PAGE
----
Sam Morris / Las Vegas Sun
Friday, Jan. 11, 2013 | 2 a.m.
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In between what may be the three toughest games of the entire conference season, No. 24 UNLV (13-3) returns home Saturday night at 7 to play Air Force (9-5) on Time Warner Cable SportsNet.
The Rebels’ had their chances in a 65-60 loss at New Mexico on Wednesday, and next week in road games at San Diego State and Colorado State they will likely have more opportunities to win or lose a game in the final minutes. This one should be a little different, as long as UNLV keeps focused.
The Falcons are traditionally a difficult matchup because of their offensive sets, which include a lot of backdoor cuts, though that may be a little different under first-year coach Dave Pilipovich. Basically, this is the type of game UNLV needs to make easy on itself because of how many more difficult ones still await.
Here are five ways the Rebels can do that:
1. Keep the loss in perspective
UNLV hasn’t opened conference play with a victory since the 2008-09 season, and you have to go back another year for its last league-opening win on the road.
Not only that, New Mexico is really good. The Lobos don’t have the same type of talent as UNLV, but they’ve been playing together longer — center Alex Kirk is the only new guy to the rotation — and they enjoy a nice home court advantage.
And as for the fouls, New Mexico ranks second in the country in free throw attempts per field goal attempt, according to kenpom.com, so it’s not like that came out of nowhere.
That was never a game the Rebels could chalk up as a victory and it’s important to remember the regular-season league champ this year will likely have at least three losses.
2. Prepare for more double teams
This first game was a special circumstance because New Mexico coach Steve Alford had a full eight days in between games to prepare for the Rebels. Obviously UNLV’s other opponents won’t have that long, but the game tape will reinforce what they likely already planned to do: double-team Anthony Bennett.
The freshman forward’s foul trouble was a big factor in keeping him relatively quiet — 12 points and six rebounds — and it also had a lot to do with the Lobos’ guards or a second forward doubling down on almost every entry pass. There were times when Bennett did really well passing out of that and finding open shooters, but in other instances he looked the most uncomfortable he’s been since UTEP bullied him all game.
Besides just getting more comfortable with two guys hounding him — something most players of his caliber get used to in high school, but most guys don’t play at Findlay Prep — Bennett can work on where his kick outs are going.
Most of the time when he catches an entry pass in the post and gets double teamed, he passes right back to the guy who had the ball. With practice, Bennett could work on instead finding the teammate, who will usually be at the top of the key or the opposite block, whose defender has left to help cover Bennett. That skips a step as the Rebels try to swing the ball around while the defense scrambles back to position.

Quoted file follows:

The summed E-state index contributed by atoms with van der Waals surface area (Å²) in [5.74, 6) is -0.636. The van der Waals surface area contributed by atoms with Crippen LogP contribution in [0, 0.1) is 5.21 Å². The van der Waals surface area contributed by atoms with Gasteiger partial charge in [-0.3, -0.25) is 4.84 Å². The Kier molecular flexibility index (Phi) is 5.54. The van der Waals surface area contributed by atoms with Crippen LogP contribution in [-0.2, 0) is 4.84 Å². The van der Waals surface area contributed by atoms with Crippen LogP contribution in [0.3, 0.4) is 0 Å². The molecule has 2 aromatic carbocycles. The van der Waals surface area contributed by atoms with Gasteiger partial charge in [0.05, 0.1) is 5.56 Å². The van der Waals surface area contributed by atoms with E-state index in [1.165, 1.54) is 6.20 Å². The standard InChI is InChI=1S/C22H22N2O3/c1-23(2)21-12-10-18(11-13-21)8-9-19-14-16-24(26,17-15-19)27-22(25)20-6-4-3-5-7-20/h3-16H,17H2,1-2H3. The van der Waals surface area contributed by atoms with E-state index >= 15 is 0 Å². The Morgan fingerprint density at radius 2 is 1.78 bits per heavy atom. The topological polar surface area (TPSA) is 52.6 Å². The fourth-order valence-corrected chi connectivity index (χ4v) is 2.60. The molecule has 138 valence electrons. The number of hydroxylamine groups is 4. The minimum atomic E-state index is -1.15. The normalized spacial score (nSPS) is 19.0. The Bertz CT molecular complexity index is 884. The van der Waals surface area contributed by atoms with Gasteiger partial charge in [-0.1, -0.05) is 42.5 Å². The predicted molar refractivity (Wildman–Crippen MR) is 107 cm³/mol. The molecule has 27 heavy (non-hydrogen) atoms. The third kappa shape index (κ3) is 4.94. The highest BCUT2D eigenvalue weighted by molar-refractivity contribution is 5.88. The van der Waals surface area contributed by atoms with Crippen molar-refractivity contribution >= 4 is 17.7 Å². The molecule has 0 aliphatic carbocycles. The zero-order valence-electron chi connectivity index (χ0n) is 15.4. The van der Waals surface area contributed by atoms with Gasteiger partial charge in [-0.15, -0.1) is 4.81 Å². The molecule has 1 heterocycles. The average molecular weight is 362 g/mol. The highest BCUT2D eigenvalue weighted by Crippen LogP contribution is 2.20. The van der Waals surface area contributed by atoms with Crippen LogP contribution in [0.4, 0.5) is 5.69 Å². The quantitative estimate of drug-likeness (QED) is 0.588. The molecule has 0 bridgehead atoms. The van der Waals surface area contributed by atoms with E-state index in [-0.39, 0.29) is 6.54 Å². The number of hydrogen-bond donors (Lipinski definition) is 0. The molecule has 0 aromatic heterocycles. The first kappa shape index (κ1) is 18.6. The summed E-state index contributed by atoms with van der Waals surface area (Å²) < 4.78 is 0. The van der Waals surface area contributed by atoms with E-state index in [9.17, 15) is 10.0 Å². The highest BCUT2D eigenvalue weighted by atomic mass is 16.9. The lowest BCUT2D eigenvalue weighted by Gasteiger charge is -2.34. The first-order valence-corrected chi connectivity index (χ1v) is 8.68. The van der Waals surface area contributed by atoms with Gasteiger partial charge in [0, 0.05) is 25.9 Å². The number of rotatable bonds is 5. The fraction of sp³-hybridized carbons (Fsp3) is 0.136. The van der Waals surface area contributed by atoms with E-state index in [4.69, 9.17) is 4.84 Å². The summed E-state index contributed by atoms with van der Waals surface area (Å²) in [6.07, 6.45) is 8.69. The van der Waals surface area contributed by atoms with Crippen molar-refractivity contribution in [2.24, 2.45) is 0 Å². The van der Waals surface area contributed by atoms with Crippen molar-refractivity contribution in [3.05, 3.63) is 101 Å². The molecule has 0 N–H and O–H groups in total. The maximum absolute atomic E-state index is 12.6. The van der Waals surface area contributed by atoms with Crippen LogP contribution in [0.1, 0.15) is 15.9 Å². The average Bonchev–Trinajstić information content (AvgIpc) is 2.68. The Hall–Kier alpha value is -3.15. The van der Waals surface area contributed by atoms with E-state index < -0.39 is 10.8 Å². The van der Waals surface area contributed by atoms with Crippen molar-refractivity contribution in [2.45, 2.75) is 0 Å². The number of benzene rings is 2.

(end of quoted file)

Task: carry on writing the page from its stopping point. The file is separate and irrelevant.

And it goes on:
The Rebels could also try re-posting Bennett, where he catches a pass, waits for the double team before passing back out, then immediately gets another entry pass while the second defender was running back to his spot. That occasionally can catch a defense off guard.
3. Get off to a good start
There’s no better way to put the New Mexico game out of their minds than to start the Air Force game strong and get the home crowd excited.
The Rebels in the Rice era have always been vastly different at home than the road so this may be more of an expectation than a goal, but it’s still important. UNLV wants to feel good about itself after the loss and this is the best way to go about it.
4. Work Moser into the regular rotation
Junior forward Mike Moser said Tuesday he felt better than before he suffered a dislocated elbow. While he may believe that, it’s one thing to feel better and it’s another to play up to that standard.
In two games since the Dec. 9 game at Cal, Moser’s a total of 2-for-7 shooting and he’s averaging 13 minutes per game. While the on-court performance may not warrant it, Moser’s best route to getting back to his old self is more time on the court, where he can work into a rhythm. It’s difficult for anybody to produce while playing in spurts and Moser is no different.
If the Rebels are going to contend for the league crown they will need Moser filling a significant role. The sooner he can do that, the better.
5. Win the final five minutes
No matter what the score is going into the final minutes — up big, down big or somewhere in between — it should be a focus to win at the end. This isn’t a different from the goals in every game, but after a struggling in a late-game situation there should be an extra emphasis on how the final possessions play out.
Players often talk about playing a full 40 minutes no matter what the score, and the Rebels are no exception. They mention it all the time, and this is a chance to put that on the court.